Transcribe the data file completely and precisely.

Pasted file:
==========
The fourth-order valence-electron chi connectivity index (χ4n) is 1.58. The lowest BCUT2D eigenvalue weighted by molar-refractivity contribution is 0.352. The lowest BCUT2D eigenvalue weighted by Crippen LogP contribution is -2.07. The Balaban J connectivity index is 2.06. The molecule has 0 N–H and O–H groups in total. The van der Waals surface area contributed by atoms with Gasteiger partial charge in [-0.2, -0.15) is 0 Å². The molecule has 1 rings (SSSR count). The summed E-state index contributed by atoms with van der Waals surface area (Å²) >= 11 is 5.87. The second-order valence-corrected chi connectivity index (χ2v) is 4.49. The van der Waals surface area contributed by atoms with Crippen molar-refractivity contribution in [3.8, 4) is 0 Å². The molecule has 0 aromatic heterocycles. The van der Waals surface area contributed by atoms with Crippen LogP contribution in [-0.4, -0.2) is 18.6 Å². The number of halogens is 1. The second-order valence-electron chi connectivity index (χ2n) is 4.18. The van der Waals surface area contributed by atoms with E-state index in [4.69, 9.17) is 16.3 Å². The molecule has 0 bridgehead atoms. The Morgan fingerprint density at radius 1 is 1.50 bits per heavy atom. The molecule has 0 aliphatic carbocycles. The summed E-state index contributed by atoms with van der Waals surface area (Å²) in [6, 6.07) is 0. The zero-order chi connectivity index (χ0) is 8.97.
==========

The fourth-order valence-electron chi connectivity index (χ4n) is 1.58. The lowest BCUT2D eigenvalue weighted by molar-refractivity contribution is 0.352. The lowest BCUT2D eigenvalue weighted by Crippen LogP contribution is -2.07. The Balaban J connectivity index is 2.06. The molecule has 0 N–H and O–H groups in total. The van der Waals surface area contributed by atoms with Gasteiger partial charge in [-0.2, -0.15) is 0 Å². The molecule has 1 rings (SSSR count). The summed E-state index contributed by atoms with van der Waals surface area (Å²) >= 11 is 5.87. The second-order valence-corrected chi connectivity index (χ2v) is 4.49. The van der Waals surface area contributed by atoms with Crippen molar-refractivity contribution in [3.8, 4) is 0 Å². The molecule has 0 aromatic heterocycles. The van der Waals surface area contributed by atoms with Crippen LogP contribution in [-0.4, -0.2) is 18.6 Å². The number of halogens is 1. The second-order valence-electron chi connectivity index (χ2n) is 4.18. The van der Waals surface area contributed by atoms with E-state index in [4.69, 9.17) is 16.3 Å². The molecule has 0 bridgehead atoms. The Morgan fingerprint density at radius 1 is 1.50 bits per heavy atom. The molecule has 0 aliphatic carbocycles. The summed E-state index contributed by atoms with van der Waals surface area (Å²) in [6, 6.07) is 0. The zero-order chi connectivity index (χ0) is 8.97.